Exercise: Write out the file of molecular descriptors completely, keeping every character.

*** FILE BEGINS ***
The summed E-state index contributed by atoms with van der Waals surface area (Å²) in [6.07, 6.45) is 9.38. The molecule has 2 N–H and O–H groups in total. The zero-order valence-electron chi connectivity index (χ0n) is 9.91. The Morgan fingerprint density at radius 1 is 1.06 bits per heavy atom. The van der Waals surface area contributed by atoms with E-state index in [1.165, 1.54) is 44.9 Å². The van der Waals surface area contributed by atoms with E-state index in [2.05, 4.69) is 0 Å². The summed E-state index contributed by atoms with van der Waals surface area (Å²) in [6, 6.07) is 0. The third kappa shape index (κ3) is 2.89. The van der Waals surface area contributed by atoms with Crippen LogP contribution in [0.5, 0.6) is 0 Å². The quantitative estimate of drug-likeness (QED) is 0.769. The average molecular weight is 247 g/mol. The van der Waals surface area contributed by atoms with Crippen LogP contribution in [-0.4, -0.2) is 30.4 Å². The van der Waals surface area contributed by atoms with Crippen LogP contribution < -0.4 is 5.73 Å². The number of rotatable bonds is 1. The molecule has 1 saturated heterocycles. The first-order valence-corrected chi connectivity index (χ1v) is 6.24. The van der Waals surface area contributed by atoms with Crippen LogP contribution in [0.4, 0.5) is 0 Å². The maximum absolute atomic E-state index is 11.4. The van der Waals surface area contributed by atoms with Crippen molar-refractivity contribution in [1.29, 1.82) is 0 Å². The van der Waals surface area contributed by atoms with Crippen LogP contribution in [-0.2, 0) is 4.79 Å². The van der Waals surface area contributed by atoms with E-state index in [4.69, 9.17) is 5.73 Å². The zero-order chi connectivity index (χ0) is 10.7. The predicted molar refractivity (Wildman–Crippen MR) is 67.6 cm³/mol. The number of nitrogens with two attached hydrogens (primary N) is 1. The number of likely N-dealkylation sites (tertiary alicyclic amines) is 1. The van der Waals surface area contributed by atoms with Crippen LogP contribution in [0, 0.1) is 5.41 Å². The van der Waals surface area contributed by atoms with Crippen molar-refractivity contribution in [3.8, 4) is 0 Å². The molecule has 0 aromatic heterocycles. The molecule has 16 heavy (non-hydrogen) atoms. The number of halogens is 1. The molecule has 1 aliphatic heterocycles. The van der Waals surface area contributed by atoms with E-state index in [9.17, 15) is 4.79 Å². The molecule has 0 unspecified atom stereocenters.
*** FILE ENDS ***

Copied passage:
The summed E-state index contributed by atoms with van der Waals surface area (Å²) in [6.07, 6.45) is 9.38. The molecule has 2 N–H and O–H groups in total. The zero-order valence-electron chi connectivity index (χ0n) is 9.91. The Morgan fingerprint density at radius 1 is 1.06 bits per heavy atom. The van der Waals surface area contributed by atoms with E-state index in [1.165, 1.54) is 44.9 Å². The van der Waals surface area contributed by atoms with E-state index in [2.05, 4.69) is 0 Å². The summed E-state index contributed by atoms with van der Waals surface area (Å²) in [6, 6.07) is 0. The third kappa shape index (κ3) is 2.89. The van der Waals surface area contributed by atoms with Crippen LogP contribution in [0.5, 0.6) is 0 Å². The quantitative estimate of drug-likeness (QED) is 0.769. The average molecular weight is 247 g/mol. The van der Waals surface area contributed by atoms with Crippen LogP contribution in [-0.4, -0.2) is 30.4 Å². The van der Waals surface area contributed by atoms with Crippen LogP contribution < -0.4 is 5.73 Å². The number of rotatable bonds is 1. The molecule has 1 saturated heterocycles. The first-order valence-corrected chi connectivity index (χ1v) is 6.24. The van der Waals surface area contributed by atoms with Crippen LogP contribution in [0.4, 0.5) is 0 Å². The maximum absolute atomic E-state index is 11.4. The van der Waals surface area contributed by atoms with Crippen molar-refractivity contribution in [1.29, 1.82) is 0 Å². The van der Waals surface area contributed by atoms with Crippen LogP contribution in [-0.2, 0) is 4.79 Å². The van der Waals surface area contributed by atoms with E-state index in [4.69, 9.17) is 5.73 Å². The zero-order chi connectivity index (χ0) is 10.7. The predicted molar refractivity (Wildman–Crippen MR) is 67.6 cm³/mol. The number of nitrogens with two attached hydrogens (primary N) is 1. The number of likely N-dealkylation sites (tertiary alicyclic amines) is 1. The van der Waals surface area contributed by atoms with Crippen LogP contribution in [0, 0.1) is 5.41 Å². The van der Waals surface area contributed by atoms with Crippen molar-refractivity contribution in [3.8, 4) is 0 Å². The molecule has 0 aromatic heterocycles. The molecule has 16 heavy (non-hydrogen) atoms. The number of halogens is 1. The molecule has 1 aliphatic heterocycles. The van der Waals surface area contributed by atoms with E-state index in [9.17, 15) is 4.79 Å². The molecule has 0 unspecified atom stereocenters.